Streaming channels have significant material pre-recorded, “in the can.” This gives them the  ability to release movies, mini-series, and documentaries. If they have new content while broadcasters are struggling to recreate fall lineups, streamers will benefit. Netflix’s CEO has already said they’ve been preparing for the strike for some time and will stretch out their new releases.

In the event of a longer strike, streaming channels can easily dub content from outside the U.S. and show it here. We saw this during the pandemic. For example, Netflix saw great success airing the South Korean survival drama, Squid Game in the US. Another example, and a personal favorite of mine, was the HBO produced sci-fi flick, Beforeigners. This show  was originally produced in Norway and was dubbed and placed in their U.S. lineup. 

We are also likely to see social video platforms like YouTube, TikTok, and Instagram benefit from a prolonged strike. Their content producers are independent and non-unionized so these platforms will not see a pause in content creation. Viewing hours could easily surge as they did during the pandemic, which will drive more advertising dollars away from traditional broadcasters and toward streaming and social platforms.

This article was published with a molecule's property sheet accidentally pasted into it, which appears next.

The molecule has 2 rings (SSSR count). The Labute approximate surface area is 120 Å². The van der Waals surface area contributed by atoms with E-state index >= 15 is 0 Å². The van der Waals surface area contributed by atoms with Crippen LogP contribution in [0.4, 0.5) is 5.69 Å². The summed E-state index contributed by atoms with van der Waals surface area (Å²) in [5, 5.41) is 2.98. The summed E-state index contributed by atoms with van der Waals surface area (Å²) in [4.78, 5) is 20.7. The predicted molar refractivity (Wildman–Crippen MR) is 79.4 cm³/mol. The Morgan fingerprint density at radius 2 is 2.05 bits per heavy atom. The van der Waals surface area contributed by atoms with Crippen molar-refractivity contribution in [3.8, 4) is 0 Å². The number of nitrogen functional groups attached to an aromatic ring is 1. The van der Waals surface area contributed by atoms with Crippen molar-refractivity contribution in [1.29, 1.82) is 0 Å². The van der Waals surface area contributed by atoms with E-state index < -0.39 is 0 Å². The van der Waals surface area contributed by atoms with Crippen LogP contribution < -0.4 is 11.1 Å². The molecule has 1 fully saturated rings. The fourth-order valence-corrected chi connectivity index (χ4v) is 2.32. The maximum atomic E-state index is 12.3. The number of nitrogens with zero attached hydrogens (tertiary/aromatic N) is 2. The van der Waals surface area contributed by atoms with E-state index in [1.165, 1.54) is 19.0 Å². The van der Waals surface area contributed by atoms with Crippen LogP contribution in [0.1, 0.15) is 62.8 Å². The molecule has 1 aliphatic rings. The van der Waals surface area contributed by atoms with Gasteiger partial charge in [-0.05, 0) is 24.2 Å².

Sports and news content will be sold at even more of a premium

Broadcasters with sports rights could do well in this environment because sports content is likely to be one area that isn’t negatively affected by the strike. Broadcasters will likely lean into more active coverage of sports. And they can use the strike as ammunition to defend the high price of sports licensing fees. 

We also predict that news broadcasters will sell advertising at a premium as well. News broadcasters are covered by SAG, but they have their own separate contract. As a result, news programming and advertising supporting it will continue and may even expand. Media like CNBC, NPR, Bloomberg, etc. will be mostly unaffected.

While the full impact of the writers’ and actors’ strike is still very much uncertain, it is expected to result in notable alterations and realignments of advertising investment in the upcoming months. While some may experience short-term advantages due to reduced costs and pre-sold advertising, the long-term impact could profoundly impact advertising investment across media.